I think the output (communication from the computer to the Arduino) is a problem. Processing, for example, has a standard library for doing serial communication, but I don't see anything for calling low-level HID output functions. I imagine other languages have similar issues. As a general purpose device, it's important for the Arduino to be able to flexibly communicate with software.
libhid is an easy way to get full USB HID support on Mac OS X and GNU/Linux (not Windows, unfortunately). I've started a Pd wrapper for it, there is also a python wrapper for it. C, C++, Obj-C, and C# all have full-fledged HID, AFAIK. This stuff is not quite there yet, but it's getting there. That's what I think it would be nice to replace the FTDI with AVR-USB. It could still be USB-serial now, but in the future, it would just be a firmware upgrade to get it to be USB HID.
I'm concerned about the input side, too... sure, the Arduino could pretend to be a mouse or joystick, but what happens if you need to communicate data that can't be squeezed into an X and Y coordinate (or whatever data format is predefined for those HID devices)?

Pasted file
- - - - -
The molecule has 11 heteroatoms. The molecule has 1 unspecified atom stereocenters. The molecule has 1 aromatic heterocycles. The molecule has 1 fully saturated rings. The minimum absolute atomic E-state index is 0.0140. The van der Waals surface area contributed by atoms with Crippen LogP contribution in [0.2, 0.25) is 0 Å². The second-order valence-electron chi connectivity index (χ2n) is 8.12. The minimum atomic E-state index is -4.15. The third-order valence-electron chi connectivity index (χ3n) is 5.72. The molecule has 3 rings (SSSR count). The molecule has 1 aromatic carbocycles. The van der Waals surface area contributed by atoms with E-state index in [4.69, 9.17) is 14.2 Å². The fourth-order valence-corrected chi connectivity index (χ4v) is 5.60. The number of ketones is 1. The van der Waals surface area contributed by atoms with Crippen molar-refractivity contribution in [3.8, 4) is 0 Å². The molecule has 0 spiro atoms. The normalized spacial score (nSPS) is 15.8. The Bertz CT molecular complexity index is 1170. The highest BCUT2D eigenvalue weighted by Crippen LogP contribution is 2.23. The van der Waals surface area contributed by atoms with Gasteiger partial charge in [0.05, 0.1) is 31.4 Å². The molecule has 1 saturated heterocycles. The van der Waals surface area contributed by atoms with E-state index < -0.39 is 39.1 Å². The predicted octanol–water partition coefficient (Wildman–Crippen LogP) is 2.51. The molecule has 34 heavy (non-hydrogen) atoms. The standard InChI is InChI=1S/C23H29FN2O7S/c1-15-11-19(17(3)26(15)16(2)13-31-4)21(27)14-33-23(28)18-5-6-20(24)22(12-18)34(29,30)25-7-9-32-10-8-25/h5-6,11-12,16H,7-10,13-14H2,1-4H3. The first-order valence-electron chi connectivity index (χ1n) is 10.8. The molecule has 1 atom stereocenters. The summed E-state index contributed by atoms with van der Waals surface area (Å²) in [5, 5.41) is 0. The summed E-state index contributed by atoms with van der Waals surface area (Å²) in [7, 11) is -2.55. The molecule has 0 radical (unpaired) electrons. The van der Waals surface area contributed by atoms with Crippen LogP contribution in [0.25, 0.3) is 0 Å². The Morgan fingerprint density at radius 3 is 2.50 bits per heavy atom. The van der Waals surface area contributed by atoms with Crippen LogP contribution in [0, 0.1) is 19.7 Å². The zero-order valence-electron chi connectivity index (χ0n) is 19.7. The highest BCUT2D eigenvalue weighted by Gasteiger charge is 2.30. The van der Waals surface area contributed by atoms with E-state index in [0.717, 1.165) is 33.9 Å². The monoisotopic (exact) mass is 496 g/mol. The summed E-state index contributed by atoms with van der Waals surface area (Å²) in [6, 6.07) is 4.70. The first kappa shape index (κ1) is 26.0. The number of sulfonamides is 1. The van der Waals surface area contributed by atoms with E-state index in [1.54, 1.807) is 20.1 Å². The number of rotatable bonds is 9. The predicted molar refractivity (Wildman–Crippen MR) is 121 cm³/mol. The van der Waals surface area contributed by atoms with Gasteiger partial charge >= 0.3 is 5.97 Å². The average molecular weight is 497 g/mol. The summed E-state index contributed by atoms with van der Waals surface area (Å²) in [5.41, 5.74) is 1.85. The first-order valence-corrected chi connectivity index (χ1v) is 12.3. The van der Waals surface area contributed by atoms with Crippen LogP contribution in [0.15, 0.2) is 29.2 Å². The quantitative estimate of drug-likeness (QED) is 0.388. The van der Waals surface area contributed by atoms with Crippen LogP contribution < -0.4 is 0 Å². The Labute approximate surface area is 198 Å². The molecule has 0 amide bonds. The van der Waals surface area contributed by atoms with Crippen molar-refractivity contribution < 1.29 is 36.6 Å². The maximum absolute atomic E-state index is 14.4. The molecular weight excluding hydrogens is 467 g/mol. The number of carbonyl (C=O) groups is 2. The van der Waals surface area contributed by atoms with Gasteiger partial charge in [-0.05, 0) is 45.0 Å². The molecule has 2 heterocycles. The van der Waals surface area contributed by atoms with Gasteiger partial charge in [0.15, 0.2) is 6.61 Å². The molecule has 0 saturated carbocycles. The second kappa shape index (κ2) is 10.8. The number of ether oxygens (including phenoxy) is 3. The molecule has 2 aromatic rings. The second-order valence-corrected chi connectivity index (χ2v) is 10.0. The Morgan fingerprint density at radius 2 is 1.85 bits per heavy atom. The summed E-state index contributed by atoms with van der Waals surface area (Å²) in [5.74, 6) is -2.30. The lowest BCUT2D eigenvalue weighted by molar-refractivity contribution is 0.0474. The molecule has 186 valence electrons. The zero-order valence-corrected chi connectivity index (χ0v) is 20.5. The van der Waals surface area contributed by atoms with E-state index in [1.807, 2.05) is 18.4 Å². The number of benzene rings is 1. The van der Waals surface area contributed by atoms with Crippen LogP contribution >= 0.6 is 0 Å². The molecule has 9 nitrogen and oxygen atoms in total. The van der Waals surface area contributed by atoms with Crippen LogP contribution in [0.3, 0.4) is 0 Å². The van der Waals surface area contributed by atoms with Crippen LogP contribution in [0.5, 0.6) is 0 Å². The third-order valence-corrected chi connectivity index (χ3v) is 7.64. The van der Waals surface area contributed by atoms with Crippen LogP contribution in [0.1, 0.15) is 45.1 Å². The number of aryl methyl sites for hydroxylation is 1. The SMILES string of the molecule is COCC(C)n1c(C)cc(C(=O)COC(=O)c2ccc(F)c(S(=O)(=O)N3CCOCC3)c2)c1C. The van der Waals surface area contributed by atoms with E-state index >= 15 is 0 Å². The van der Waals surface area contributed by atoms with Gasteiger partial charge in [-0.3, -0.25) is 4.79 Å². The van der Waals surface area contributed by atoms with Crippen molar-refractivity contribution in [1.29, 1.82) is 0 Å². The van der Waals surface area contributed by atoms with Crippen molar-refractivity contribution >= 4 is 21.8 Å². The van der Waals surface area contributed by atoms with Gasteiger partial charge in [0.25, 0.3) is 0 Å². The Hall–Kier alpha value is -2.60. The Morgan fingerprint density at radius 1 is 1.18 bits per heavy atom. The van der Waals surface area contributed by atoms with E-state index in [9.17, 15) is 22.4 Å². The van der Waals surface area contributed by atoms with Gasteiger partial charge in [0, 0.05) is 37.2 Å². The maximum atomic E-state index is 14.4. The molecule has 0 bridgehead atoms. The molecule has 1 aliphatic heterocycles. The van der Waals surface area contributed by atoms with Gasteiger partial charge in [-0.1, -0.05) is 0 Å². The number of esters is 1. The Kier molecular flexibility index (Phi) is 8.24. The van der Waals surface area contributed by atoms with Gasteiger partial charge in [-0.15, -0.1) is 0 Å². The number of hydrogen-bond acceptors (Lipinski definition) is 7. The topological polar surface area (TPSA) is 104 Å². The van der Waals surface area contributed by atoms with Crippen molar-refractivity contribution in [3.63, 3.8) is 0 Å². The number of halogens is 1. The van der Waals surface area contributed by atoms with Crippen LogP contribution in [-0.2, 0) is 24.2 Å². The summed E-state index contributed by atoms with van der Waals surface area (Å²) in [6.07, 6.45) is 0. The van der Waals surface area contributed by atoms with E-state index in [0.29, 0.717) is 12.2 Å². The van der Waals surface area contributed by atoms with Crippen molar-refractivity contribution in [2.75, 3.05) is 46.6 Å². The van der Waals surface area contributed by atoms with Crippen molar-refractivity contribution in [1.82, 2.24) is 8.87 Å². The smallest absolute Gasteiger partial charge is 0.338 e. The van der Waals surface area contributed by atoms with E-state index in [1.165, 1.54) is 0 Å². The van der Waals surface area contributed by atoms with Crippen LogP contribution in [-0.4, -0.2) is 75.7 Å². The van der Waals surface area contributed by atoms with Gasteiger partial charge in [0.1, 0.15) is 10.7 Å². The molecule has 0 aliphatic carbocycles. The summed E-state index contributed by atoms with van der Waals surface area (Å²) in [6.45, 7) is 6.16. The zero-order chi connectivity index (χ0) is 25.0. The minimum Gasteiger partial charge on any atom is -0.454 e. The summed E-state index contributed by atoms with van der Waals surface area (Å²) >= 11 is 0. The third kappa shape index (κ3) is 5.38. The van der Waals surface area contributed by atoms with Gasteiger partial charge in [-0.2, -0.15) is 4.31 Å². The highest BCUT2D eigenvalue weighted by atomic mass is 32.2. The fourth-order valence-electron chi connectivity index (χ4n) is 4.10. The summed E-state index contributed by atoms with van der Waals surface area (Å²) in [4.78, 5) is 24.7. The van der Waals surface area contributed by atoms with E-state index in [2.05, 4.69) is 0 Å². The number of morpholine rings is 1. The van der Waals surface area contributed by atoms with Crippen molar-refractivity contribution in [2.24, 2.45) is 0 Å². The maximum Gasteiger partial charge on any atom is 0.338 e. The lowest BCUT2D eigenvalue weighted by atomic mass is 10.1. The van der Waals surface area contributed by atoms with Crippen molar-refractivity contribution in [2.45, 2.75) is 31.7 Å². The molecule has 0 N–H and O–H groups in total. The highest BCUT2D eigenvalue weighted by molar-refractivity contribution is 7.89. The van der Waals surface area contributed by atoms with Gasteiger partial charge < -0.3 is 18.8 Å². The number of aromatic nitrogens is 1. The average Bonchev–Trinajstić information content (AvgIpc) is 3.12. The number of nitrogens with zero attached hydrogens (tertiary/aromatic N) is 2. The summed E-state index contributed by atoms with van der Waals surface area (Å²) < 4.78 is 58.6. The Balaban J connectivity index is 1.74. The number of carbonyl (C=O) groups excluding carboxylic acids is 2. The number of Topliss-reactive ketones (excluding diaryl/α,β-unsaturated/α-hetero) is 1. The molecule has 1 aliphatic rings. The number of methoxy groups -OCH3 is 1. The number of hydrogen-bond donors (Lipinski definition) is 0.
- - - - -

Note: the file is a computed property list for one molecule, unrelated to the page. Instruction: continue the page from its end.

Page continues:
Maybe this would make more sense as a (slightly) different device? One that comes preprogrammed with firmata, say, and so only needs to send specific types of information would could fit in a HID protocol?
I guess I don't see what would not fit into HID packages. These would all fit into a single type: digital I/O, analog In, PWM out, pulse I/O. Then for something like shiftOut, you could use three data types which are sent in one report. That's a common thing to do in HID.
FYI, phidgets all use HID, AFAIK. Plus there is a free library for it, which is one approach to fully supporting I/O:
Oh, and the reason behind the proposed shield having its own ATmega is because that one could be running at 12 MHz. Plus, that would take the burden of having the AVR-USB implementation off of the main ATmega. There could be some simple protocol for the main chip to send a keystroke, say, to the usb ATmega to send to the computer.
Right, I guess those are the same reasons I have proposed replacing the FTDI with an ATmega. A shield could be handy too.